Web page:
Public Programming

Many art museum directors emphasize the importance of art museums being audience-centered (Black, 2005). Similarly, to cater to audiences, public engagement needs to be a core function among art museums (Weiss, 2016). There is a trio of metrics to make the most impact on visitors, which includes the number of museum members, marketability of exhibits, and overall attendance (Weiss, 2016). All three must be high to keep visitor retention rates up, especially since there has been a shift away from collection building in the past few years. Instead, art museums have moved to more public programming initiatives. Art museums that have found a balance of these two important aspects by incorporating direct engagement with art exhibits have seen an increase in visitor attention (Black, 2005). 

            Public programming can include exhibitions, publications, lectures, workshops, films, and performances, as long as it presents and interprets works of art and expands public understanding (Association of Art Museum Directors, 2011). Museums could even present programs where works of art go on sale to the public. An interpretive approach includes making use of visitor’s knowledge and interests, using all the senses, using questioning, and having a variety through structure and organization (Black, 2005). The Museum of Modern Art in New York is one of the most visited museums in the world with over 7 million visitors. One reason it is so successful is because of its focus on arts education within its programming (Discovery, 2019).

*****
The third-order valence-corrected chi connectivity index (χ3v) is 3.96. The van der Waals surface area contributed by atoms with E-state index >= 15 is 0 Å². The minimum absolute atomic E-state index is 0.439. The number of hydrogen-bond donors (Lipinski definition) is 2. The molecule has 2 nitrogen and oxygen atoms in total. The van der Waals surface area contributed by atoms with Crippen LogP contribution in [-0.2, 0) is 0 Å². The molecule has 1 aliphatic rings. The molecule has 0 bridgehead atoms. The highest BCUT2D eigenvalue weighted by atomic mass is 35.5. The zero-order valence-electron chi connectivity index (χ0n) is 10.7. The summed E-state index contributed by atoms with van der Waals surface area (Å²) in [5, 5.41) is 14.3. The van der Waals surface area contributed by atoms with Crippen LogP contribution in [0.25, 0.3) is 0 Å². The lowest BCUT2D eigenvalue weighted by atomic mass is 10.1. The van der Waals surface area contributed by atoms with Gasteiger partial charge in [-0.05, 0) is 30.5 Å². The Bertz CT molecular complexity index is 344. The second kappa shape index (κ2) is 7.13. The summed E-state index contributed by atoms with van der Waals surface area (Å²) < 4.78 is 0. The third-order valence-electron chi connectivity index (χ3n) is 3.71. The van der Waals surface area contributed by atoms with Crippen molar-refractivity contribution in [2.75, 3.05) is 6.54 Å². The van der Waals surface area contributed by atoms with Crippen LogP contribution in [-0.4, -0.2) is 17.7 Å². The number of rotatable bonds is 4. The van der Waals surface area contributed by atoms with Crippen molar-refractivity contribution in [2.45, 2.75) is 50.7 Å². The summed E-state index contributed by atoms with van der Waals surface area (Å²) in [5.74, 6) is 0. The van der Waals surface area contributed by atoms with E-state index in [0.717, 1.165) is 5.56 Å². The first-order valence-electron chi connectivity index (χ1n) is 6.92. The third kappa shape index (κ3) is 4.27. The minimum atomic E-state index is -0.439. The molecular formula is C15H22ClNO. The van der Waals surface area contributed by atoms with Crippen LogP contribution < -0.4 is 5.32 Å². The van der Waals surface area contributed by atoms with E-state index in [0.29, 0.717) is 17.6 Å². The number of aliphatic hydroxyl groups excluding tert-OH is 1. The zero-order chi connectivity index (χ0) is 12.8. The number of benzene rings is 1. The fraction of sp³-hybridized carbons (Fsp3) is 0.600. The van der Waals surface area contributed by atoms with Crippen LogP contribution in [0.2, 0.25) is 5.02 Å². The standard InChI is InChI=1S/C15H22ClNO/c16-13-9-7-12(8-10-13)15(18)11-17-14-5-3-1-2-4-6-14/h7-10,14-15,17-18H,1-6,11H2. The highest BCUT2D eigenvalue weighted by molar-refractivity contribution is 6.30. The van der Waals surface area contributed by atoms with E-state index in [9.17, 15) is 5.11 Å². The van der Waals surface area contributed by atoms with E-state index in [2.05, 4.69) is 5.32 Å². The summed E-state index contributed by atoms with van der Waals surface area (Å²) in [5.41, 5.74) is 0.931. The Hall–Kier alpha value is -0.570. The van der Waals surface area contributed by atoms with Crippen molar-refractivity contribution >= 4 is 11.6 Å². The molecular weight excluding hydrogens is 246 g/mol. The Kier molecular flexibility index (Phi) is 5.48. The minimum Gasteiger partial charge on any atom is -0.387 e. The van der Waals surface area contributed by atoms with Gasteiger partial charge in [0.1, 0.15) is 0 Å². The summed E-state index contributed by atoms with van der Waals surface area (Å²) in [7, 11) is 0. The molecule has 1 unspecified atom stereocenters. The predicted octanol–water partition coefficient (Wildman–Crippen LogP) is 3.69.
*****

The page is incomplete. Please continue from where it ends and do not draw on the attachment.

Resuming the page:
Public Programming at the Allentown Art Museum in Allentown, PA

On November 11th, 2020 I was given the opportunity to speak with Ms. Lovell who is the Director of Public Engagement at the Allentown Art Museum in Pennsylvania, who stressed her passion and the importance of public engagement within the art museum community. Ms. Lovell started her career in the fashion merchandising and marketing industry, which led her to higher education as a Professor of Merchandising. While in this position she worked for the student gallery at her college, which led to an interest in art museum management. She later obtained a position at the Allentown Art Museum when the museum was owned by the Pennsylvania Council. In this position, she oversaw the art museum residencies. She now holds the position of Director of Public Engagement, which she has held for the past two years.

The role of public engagement directors varies depending on the size of the museum. For Ms. Lovell, her job includes overseeing educational resources and programming for visitors ranging from pre-kindergarten to adult. She strives to make connections between the public and the museum by breaking down barriers of entry into the Allentown Art Museum. Ms. Lovell broke down some of the most popular public programming events for the museum, which include:

  1. Dynamic Conversation Series: The museum hosts lectures, artists, and scholars to talk about exhibition topics within the museum. This is driven towards an adult and higher education audience. Recently a scholar from Lehigh spoke to visitors about a protest art exhibition and how it relates to activism. This is a way to engage audiences in tough topics.
  2. Martin Luther King Jr. Celebration: On MLK Day, the museum hosted a program around MLK and helped the community by providing educational resources on King’s work. It is important to include diverse exhibits within programming to bring everyone together through art.